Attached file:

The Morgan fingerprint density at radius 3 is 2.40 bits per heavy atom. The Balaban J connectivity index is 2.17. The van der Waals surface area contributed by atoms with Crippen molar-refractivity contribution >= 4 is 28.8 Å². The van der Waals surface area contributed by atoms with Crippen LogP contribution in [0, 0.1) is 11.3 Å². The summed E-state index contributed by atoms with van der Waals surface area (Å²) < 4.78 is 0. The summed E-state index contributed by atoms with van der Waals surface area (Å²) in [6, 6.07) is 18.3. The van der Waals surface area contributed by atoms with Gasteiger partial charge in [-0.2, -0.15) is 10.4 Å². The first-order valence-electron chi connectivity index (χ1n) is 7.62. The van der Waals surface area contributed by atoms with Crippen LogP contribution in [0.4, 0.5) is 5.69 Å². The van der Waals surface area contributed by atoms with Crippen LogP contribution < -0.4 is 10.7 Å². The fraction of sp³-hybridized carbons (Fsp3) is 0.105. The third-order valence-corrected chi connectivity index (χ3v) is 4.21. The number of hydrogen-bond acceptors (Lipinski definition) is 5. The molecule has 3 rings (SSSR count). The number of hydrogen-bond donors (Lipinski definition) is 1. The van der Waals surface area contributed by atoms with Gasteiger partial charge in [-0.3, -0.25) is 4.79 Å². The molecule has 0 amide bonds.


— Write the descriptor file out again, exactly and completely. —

The Morgan fingerprint density at radius 3 is 2.40 bits per heavy atom. The Balaban J connectivity index is 2.17. The van der Waals surface area contributed by atoms with Crippen molar-refractivity contribution >= 4 is 28.8 Å². The van der Waals surface area contributed by atoms with Crippen LogP contribution in [0, 0.1) is 11.3 Å². The summed E-state index contributed by atoms with van der Waals surface area (Å²) < 4.78 is 0. The summed E-state index contributed by atoms with van der Waals surface area (Å²) in [6, 6.07) is 18.3. The van der Waals surface area contributed by atoms with Gasteiger partial charge in [-0.2, -0.15) is 10.4 Å². The first-order valence-electron chi connectivity index (χ1n) is 7.62. The van der Waals surface area contributed by atoms with Crippen LogP contribution in [0.4, 0.5) is 5.69 Å². The van der Waals surface area contributed by atoms with Crippen LogP contribution < -0.4 is 10.7 Å². The fraction of sp³-hybridized carbons (Fsp3) is 0.105. The third-order valence-corrected chi connectivity index (χ3v) is 4.21. The number of hydrogen-bond acceptors (Lipinski definition) is 5. The molecule has 3 rings (SSSR count). The number of hydrogen-bond donors (Lipinski definition) is 1. The van der Waals surface area contributed by atoms with Gasteiger partial charge in [-0.3, -0.25) is 4.79 Å². The molecule has 0 amide bonds.